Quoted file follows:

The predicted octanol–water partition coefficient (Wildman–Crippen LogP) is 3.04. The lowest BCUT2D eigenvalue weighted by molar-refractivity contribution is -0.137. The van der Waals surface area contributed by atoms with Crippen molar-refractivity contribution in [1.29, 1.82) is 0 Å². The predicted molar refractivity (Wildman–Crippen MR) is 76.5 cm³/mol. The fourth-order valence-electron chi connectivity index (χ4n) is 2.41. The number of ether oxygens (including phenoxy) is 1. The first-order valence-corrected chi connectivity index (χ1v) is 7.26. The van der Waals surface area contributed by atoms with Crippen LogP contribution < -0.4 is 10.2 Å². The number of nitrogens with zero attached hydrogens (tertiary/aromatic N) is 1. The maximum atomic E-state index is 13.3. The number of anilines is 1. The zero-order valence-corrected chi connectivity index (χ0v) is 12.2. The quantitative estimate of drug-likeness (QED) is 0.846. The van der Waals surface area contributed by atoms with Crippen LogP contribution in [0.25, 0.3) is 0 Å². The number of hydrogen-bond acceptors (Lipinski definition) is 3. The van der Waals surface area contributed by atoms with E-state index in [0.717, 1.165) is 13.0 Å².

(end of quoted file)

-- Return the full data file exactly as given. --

The predicted octanol–water partition coefficient (Wildman–Crippen LogP) is 3.04. The lowest BCUT2D eigenvalue weighted by molar-refractivity contribution is -0.137. The van der Waals surface area contributed by atoms with Crippen molar-refractivity contribution in [1.29, 1.82) is 0 Å². The predicted molar refractivity (Wildman–Crippen MR) is 76.5 cm³/mol. The fourth-order valence-electron chi connectivity index (χ4n) is 2.41. The number of ether oxygens (including phenoxy) is 1. The first-order valence-corrected chi connectivity index (χ1v) is 7.26. The van der Waals surface area contributed by atoms with Crippen LogP contribution < -0.4 is 10.2 Å². The number of nitrogens with zero attached hydrogens (tertiary/aromatic N) is 1. The maximum atomic E-state index is 13.3. The number of anilines is 1. The zero-order valence-corrected chi connectivity index (χ0v) is 12.2. The quantitative estimate of drug-likeness (QED) is 0.846. The van der Waals surface area contributed by atoms with Crippen LogP contribution in [0.25, 0.3) is 0 Å². The number of hydrogen-bond acceptors (Lipinski definition) is 3. The van der Waals surface area contributed by atoms with E-state index in [0.717, 1.165) is 13.0 Å².